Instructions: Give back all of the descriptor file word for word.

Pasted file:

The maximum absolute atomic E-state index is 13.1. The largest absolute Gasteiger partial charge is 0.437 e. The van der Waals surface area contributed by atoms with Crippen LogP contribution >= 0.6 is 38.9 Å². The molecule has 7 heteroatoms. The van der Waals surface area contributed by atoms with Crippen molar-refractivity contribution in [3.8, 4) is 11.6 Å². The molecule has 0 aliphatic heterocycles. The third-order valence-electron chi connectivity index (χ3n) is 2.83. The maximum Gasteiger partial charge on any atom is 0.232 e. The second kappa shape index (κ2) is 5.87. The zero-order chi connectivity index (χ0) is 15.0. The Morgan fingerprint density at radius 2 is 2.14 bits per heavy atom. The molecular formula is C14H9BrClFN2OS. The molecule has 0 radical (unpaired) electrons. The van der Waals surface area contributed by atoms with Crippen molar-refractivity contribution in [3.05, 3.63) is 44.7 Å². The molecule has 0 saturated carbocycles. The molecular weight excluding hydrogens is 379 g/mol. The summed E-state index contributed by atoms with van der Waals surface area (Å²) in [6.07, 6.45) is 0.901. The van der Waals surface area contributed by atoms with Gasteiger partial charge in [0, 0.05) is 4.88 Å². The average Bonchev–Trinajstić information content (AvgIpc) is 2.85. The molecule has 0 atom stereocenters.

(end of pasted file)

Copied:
The maximum absolute atomic E-state index is 13.1. The largest absolute Gasteiger partial charge is 0.437 e. The van der Waals surface area contributed by atoms with Crippen LogP contribution >= 0.6 is 38.9 Å². The molecule has 7 heteroatoms. The van der Waals surface area contributed by atoms with Crippen molar-refractivity contribution in [3.8, 4) is 11.6 Å². The molecule has 0 aliphatic heterocycles. The third-order valence-electron chi connectivity index (χ3n) is 2.83. The maximum Gasteiger partial charge on any atom is 0.232 e. The second kappa shape index (κ2) is 5.87. The zero-order chi connectivity index (χ0) is 15.0. The Morgan fingerprint density at radius 2 is 2.14 bits per heavy atom. The molecular formula is C14H9BrClFN2OS. The molecule has 0 radical (unpaired) electrons. The van der Waals surface area contributed by atoms with Crippen molar-refractivity contribution in [3.05, 3.63) is 44.7 Å². The molecule has 0 saturated carbocycles. The molecular weight excluding hydrogens is 379 g/mol. The summed E-state index contributed by atoms with van der Waals surface area (Å²) in [6.07, 6.45) is 0.901. The van der Waals surface area contributed by atoms with Gasteiger partial charge in [0, 0.05) is 4.88 Å². The average Bonchev–Trinajstić information content (AvgIpc) is 2.85. The molecule has 0 atom stereocenters.